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Personalising the faceless transaction is key to winning online business

April 12, 2010 Leave a comment

There was an interesting statistic last week from the Office for National Statistics that said for the first time more than half of the UK population has bought something online.  Frankly I was a little surprised that by now  it was still only half but then that is probably my fault for living in a tech bubble and forgetting that so many have yet to be touched by the eCommerce revolution. 

However what it also suggests to me is that there is still a huge amount of growth still to be had for eRetailers – above the 15% pa they are currently experiencing – as existing buyers get more confident and more and more people join the party.  So there is a great opportunity but also a great challenge as the honey pot attracts more and more competitors. 

The big question is how do you make yourself stand out on the web – or why will the consumer choose you, keep coming back to you and recommend you to their friends?  The days of technical innovation on a site while not behind us yet are unlikely to make a huge difference so it has to be something else.

No, obviously the answer is around the service you provide and the experience that the customer takes away – pretty much like in store retailing really (and don’t forget price IS a part of the experience).  But unlike store retailing, online the transaction is faceless and impersonal.   Your best customer could be online and you may well have no idea who they are, what drives them, what repels them.  If they stay, great; if they go why? How can you possibly win them back?  In a flash they are gone and you have no understanding why.   Interestingly you also have no idea why those other customers are staying but if you did know why then you could do those right things more often.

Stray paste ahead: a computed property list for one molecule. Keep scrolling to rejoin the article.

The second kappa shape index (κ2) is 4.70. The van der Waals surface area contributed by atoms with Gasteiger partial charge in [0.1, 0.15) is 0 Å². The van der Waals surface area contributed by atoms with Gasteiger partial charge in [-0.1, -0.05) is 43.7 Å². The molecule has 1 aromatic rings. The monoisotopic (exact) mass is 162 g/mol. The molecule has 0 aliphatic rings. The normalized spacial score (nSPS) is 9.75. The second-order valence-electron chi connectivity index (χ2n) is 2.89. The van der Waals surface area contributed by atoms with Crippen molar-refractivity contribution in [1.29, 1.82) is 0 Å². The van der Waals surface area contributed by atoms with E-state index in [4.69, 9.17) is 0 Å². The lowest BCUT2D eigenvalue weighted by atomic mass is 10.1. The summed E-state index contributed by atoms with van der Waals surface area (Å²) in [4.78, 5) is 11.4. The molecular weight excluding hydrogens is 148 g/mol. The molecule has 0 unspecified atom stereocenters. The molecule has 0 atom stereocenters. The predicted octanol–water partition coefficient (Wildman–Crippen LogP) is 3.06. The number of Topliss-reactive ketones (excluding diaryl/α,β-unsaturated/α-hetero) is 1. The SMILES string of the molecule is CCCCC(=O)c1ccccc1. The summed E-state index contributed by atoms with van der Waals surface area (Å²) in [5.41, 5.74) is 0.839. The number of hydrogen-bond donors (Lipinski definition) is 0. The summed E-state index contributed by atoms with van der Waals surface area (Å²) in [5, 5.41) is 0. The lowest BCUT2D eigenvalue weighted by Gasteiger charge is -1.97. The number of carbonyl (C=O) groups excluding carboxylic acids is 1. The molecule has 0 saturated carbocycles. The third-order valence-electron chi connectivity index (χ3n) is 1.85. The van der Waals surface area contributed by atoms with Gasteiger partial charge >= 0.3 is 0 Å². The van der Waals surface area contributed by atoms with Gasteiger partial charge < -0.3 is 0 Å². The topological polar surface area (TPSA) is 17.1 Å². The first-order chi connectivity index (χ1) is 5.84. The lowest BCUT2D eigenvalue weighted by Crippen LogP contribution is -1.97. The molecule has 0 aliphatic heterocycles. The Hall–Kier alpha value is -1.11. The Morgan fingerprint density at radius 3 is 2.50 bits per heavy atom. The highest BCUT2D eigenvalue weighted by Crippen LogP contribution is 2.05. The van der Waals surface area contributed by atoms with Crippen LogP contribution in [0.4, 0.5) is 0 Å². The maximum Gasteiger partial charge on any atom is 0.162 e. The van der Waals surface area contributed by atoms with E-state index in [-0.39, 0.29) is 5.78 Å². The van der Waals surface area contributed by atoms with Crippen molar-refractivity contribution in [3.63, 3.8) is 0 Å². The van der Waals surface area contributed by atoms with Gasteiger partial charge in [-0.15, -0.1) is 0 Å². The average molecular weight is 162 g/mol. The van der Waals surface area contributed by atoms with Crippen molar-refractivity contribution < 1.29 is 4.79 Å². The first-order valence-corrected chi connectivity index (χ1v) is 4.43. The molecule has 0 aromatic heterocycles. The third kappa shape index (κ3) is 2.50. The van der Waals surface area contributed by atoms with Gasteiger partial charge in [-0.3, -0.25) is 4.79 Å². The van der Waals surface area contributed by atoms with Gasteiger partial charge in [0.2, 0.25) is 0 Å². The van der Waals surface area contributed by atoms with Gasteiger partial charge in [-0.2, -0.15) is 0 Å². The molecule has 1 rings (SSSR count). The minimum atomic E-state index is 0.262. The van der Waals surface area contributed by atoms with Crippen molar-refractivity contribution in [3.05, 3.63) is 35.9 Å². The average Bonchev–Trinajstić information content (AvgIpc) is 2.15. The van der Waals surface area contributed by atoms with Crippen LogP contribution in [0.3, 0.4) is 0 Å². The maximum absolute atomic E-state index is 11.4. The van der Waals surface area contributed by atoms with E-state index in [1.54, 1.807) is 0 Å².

I discussed recently why personalisation is important  over routine “hygiene factors” in making the positive difference to customers but there lies the rub – how can one personalise a service to a customer when you don’t know who they are.    Your analytics and other clever software systems will tell you what they do on your site, not why they do it?  Nor will they tell you what their reaction is to that experience and how that will affect their propensity to repurchase or recommend.  Nor will they tell if the delivery agent was surly, the packaging damaged or any number of things that could go wrong with the fulfilment.  Nor will they tell you when the customer phoned to ask for explanation that the agent in the call centre was considered surly and inattentive.  But now the customer may well have gone for ever even after a successful online experience.  

Will pure play online retailers have to have a high street, bricks and mortar presence as a way of establishing customer relationships and securing brand values?  Possibly not if they can find a way of personalising (and always improving) the online experience.  Will all retailers doing business online need to align their channels so they present a consistent brand and customer experience across all touch points – absolutely certainly they will.